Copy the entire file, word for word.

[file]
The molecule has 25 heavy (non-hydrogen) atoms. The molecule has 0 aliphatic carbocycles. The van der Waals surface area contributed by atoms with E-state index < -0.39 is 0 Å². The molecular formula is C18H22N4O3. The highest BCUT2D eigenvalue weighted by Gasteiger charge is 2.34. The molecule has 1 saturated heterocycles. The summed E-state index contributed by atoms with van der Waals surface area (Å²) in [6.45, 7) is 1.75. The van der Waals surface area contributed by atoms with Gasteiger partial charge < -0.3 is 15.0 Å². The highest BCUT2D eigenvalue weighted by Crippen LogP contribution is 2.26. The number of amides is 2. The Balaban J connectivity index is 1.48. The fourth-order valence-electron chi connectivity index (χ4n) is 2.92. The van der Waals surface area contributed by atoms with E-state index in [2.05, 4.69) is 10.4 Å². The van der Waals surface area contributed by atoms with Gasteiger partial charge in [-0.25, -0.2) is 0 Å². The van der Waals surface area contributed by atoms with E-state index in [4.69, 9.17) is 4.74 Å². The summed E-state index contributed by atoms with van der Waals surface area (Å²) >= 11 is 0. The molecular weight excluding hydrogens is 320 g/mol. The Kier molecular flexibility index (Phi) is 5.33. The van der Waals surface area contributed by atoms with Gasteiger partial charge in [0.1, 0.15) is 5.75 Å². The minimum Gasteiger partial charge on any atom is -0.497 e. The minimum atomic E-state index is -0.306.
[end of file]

The molecule has 25 heavy (non-hydrogen) atoms. The molecule has 0 aliphatic carbocycles. The van der Waals surface area contributed by atoms with E-state index < -0.39 is 0 Å². The molecular formula is C18H22N4O3. The highest BCUT2D eigenvalue weighted by Gasteiger charge is 2.34. The molecule has 1 saturated heterocycles. The summed E-state index contributed by atoms with van der Waals surface area (Å²) in [6.45, 7) is 1.75. The van der Waals surface area contributed by atoms with Gasteiger partial charge < -0.3 is 15.0 Å². The highest BCUT2D eigenvalue weighted by Crippen LogP contribution is 2.26. The number of amides is 2. The Balaban J connectivity index is 1.48. The fourth-order valence-electron chi connectivity index (χ4n) is 2.92. The van der Waals surface area contributed by atoms with E-state index in [2.05, 4.69) is 10.4 Å². The van der Waals surface area contributed by atoms with Gasteiger partial charge in [-0.25, -0.2) is 0 Å². The van der Waals surface area contributed by atoms with E-state index in [4.69, 9.17) is 4.74 Å². The summed E-state index contributed by atoms with van der Waals surface area (Å²) >= 11 is 0. The molecular weight excluding hydrogens is 320 g/mol. The Kier molecular flexibility index (Phi) is 5.33. The van der Waals surface area contributed by atoms with Gasteiger partial charge in [0.1, 0.15) is 5.75 Å². The minimum Gasteiger partial charge on any atom is -0.497 e. The minimum atomic E-state index is -0.306.